7 Dec. 2001
the Meeting of the Euro-Atlantic Partnership Council in Foreign Ministers
- The Foreign Ministers and Representatives of the member countries
of the Euro-Atlantic Partnership Council (EAPC) met in Brussels today.
- The Secretary General of NATO informed the EAPC about the main results
of the North Atlantic Council meeting on 6 December.
- This EAPC meeting marks the tenth anniversary of the Partnership
and Co-operation. In December 1991, the North Atlantic Co-operation
Council met for the very first time, so that members of the Alliance
and its Partners could face together the challenges of the post-Cold
War era. Ministers agreed that over these past ten years, EAPC member
countries had constructed a genuine partnership across the former dividing
lines of the Euro-Atlantic area.
- Ministers also agreed that the work of the Partnership was in no
way complete. They reiterated the EAPC statement issued the day after
the horrific attack on the United States, which condemned unconditionally
those brutal acts, stated clearly that they represented an attack on
the common values of the member states, and pledged to undertake all
efforts to combat the scourge of terrorism. They agreed that the EAPC
- a unique coalition of 46 nations from North America to the countries
of Central Asia - represented a vital pillar of the international coalition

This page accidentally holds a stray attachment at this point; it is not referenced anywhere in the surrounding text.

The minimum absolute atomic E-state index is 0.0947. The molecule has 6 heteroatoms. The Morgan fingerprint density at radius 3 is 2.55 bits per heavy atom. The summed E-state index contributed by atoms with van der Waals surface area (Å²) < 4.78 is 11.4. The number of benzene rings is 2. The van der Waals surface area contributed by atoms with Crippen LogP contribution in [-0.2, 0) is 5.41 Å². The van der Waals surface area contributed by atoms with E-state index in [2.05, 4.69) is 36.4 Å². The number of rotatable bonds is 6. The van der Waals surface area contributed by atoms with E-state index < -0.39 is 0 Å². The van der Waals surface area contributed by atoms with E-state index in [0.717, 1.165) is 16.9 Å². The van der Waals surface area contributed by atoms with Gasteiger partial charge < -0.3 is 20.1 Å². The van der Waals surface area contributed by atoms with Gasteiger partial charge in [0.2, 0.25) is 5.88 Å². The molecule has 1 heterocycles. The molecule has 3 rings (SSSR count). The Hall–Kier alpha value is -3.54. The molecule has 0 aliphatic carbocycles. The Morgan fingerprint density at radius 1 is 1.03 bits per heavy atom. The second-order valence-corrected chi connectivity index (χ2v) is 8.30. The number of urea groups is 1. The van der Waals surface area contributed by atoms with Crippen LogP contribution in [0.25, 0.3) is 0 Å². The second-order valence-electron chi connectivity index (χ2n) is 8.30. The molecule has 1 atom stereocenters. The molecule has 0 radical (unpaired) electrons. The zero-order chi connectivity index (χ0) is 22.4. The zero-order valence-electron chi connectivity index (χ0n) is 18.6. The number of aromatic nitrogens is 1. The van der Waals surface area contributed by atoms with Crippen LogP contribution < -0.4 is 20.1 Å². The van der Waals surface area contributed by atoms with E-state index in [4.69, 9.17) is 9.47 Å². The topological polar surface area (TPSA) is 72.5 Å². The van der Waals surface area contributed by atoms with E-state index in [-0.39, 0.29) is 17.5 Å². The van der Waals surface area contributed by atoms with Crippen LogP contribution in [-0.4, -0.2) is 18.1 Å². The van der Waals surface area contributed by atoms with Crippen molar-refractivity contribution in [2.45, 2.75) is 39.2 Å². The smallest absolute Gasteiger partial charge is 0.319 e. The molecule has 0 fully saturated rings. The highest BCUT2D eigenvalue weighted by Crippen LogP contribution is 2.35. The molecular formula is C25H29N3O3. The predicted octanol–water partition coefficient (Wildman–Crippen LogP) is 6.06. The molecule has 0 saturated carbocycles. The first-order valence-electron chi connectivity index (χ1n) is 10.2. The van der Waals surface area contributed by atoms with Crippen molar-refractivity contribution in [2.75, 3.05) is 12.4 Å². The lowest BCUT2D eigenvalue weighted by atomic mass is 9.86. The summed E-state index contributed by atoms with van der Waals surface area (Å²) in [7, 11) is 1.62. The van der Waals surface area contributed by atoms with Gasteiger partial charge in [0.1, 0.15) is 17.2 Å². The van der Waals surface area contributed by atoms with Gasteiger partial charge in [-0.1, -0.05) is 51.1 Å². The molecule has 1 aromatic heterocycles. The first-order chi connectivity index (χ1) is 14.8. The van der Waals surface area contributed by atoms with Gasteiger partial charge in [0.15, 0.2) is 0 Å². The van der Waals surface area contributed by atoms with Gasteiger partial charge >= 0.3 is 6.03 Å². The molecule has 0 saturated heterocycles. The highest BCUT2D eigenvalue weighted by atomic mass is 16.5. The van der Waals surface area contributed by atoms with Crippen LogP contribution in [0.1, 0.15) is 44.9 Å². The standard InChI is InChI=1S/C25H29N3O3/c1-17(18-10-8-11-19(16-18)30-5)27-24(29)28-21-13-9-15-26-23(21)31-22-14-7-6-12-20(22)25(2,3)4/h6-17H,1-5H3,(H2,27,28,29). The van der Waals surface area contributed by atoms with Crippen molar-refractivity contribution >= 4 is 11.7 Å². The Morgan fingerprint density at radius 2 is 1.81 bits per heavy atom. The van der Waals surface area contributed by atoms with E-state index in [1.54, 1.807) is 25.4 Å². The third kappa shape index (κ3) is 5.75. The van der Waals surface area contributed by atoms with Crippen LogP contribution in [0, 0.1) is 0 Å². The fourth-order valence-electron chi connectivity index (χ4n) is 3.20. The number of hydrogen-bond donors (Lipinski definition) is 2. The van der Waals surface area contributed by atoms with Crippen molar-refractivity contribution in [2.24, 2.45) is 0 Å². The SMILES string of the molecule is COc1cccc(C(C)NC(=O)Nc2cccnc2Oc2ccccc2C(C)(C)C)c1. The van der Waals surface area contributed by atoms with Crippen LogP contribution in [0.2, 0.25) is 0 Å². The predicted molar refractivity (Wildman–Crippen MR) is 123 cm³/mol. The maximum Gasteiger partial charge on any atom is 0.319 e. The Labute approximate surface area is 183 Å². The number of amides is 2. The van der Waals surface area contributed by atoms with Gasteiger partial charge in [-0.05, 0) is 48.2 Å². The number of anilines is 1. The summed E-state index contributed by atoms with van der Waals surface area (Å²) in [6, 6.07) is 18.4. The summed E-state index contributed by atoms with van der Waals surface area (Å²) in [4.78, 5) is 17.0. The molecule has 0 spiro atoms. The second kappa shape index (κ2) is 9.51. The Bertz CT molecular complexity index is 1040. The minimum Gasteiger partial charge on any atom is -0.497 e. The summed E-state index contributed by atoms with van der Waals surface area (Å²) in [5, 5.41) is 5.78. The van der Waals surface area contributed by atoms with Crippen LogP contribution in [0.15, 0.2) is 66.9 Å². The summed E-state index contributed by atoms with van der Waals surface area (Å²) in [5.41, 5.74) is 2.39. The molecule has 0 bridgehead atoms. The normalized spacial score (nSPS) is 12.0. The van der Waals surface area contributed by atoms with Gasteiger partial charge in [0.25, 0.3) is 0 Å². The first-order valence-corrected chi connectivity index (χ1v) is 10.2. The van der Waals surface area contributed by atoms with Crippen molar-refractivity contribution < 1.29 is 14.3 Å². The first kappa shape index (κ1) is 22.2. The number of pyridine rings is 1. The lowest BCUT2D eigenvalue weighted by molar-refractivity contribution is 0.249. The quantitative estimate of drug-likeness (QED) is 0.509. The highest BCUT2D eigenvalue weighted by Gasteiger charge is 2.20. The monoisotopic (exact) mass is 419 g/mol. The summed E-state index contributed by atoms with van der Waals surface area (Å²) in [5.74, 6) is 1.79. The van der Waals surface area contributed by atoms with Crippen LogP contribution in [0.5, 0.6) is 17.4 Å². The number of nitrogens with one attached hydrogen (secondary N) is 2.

against terrorism and underlined their resolve to make full use of the
EAPC/PfP framework to share information, to coordinate practical activities,
and to help protect their populations against terrorism. In this context,
Ministers endorsed the new EAPC Action Plan for 2002-2004, which includes
new cooperative approaches in the international fight against terrorism.
- Ministers exchanged views on developments in South-East Europe. They
reaffirmed their commitment to a peaceful, stable and democratic South-East
Europe and condemned unconditionally all acts of violence, whether ethnically,
politically or criminally motivated.
- Ministers welcomed the positive developments in the former Yugoslav
Republic of Macedonia and the coordinated
and successful approach of the International Community towards helping
resolve the crisis. Ministers welcomed in particular the contribution
to the peace process made by NATO's Operation Essential Harvest and
the continuing role of Task Force Fox in support of OSCE and EU monitors,
the Parliament's adoption of changes to the country's constitution,
and the amnesty declared by President Trajkovski. They urged that all
parties involved implement in full the reforms contained in the Framework
- Ministers welcomed the Kosovo-wide elections of 17 November as an
important step towards a peaceful, multi-ethnic, multi-cultural and
democratic Kosovo. Ministers reaffirmed their commitment towards bringing
lasting peace and stability to Bosnia and Herzegovina. Ministers also
welcomed ongoing regionally-led cooperation in the framework of SEEGROUP
and work underway for security sector reform based on SEECAP.
- Ministers discussed the development and use of existing EAPC/PfP
mechanisms, on the basis of reports before them. They welcomed recent
stock-taking discussions on the current state of the enhanced and more
operational Partnership and the decision to conduct a Comprehensive
Review of Partnership next year. They agreed that this review should
focus on ensuring that the Partnership was able to meet future challenges
as efficiently and effectively as possible.
- Ministers will meet again in Reykjavik in May 2002.
recognises the Republic of Macedonia with its constitutional name.